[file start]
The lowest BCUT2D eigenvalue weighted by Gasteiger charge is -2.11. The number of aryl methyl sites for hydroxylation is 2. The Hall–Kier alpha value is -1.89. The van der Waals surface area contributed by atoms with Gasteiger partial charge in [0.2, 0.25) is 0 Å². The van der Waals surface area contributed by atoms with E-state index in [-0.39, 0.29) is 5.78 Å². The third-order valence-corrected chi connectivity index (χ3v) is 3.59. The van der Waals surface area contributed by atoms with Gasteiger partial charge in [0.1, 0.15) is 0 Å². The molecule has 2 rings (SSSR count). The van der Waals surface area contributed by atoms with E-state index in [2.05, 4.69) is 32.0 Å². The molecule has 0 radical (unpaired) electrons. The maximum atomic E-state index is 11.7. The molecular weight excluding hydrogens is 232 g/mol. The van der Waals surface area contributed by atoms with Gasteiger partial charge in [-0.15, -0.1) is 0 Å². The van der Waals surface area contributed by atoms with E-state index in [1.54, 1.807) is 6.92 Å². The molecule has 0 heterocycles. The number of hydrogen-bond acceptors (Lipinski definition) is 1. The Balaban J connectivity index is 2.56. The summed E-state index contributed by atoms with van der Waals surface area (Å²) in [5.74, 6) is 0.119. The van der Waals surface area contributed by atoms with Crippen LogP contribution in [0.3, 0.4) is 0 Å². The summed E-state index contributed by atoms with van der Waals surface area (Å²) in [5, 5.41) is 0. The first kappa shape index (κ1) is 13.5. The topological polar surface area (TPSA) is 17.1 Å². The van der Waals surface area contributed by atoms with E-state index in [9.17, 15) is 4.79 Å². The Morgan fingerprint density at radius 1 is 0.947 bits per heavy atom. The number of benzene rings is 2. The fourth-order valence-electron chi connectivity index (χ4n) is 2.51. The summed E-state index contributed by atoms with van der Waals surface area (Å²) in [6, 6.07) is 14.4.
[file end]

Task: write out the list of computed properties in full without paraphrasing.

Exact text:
The lowest BCUT2D eigenvalue weighted by Gasteiger charge is -2.11. The number of aryl methyl sites for hydroxylation is 2. The Hall–Kier alpha value is -1.89. The van der Waals surface area contributed by atoms with Gasteiger partial charge in [0.2, 0.25) is 0 Å². The van der Waals surface area contributed by atoms with E-state index in [-0.39, 0.29) is 5.78 Å². The third-order valence-corrected chi connectivity index (χ3v) is 3.59. The van der Waals surface area contributed by atoms with Gasteiger partial charge in [0.1, 0.15) is 0 Å². The molecule has 2 rings (SSSR count). The van der Waals surface area contributed by atoms with E-state index in [2.05, 4.69) is 32.0 Å². The molecule has 0 radical (unpaired) electrons. The maximum atomic E-state index is 11.7. The molecular weight excluding hydrogens is 232 g/mol. The van der Waals surface area contributed by atoms with Gasteiger partial charge in [-0.15, -0.1) is 0 Å². The van der Waals surface area contributed by atoms with E-state index in [1.54, 1.807) is 6.92 Å². The molecule has 0 heterocycles. The number of hydrogen-bond acceptors (Lipinski definition) is 1. The Balaban J connectivity index is 2.56. The summed E-state index contributed by atoms with van der Waals surface area (Å²) in [5.74, 6) is 0.119. The van der Waals surface area contributed by atoms with Crippen LogP contribution in [0.3, 0.4) is 0 Å². The summed E-state index contributed by atoms with van der Waals surface area (Å²) in [5, 5.41) is 0. The first kappa shape index (κ1) is 13.5. The topological polar surface area (TPSA) is 17.1 Å². The van der Waals surface area contributed by atoms with E-state index in [9.17, 15) is 4.79 Å². The Morgan fingerprint density at radius 1 is 0.947 bits per heavy atom. The number of benzene rings is 2. The fourth-order valence-electron chi connectivity index (χ4n) is 2.51. The summed E-state index contributed by atoms with van der Waals surface area (Å²) in [6, 6.07) is 14.4.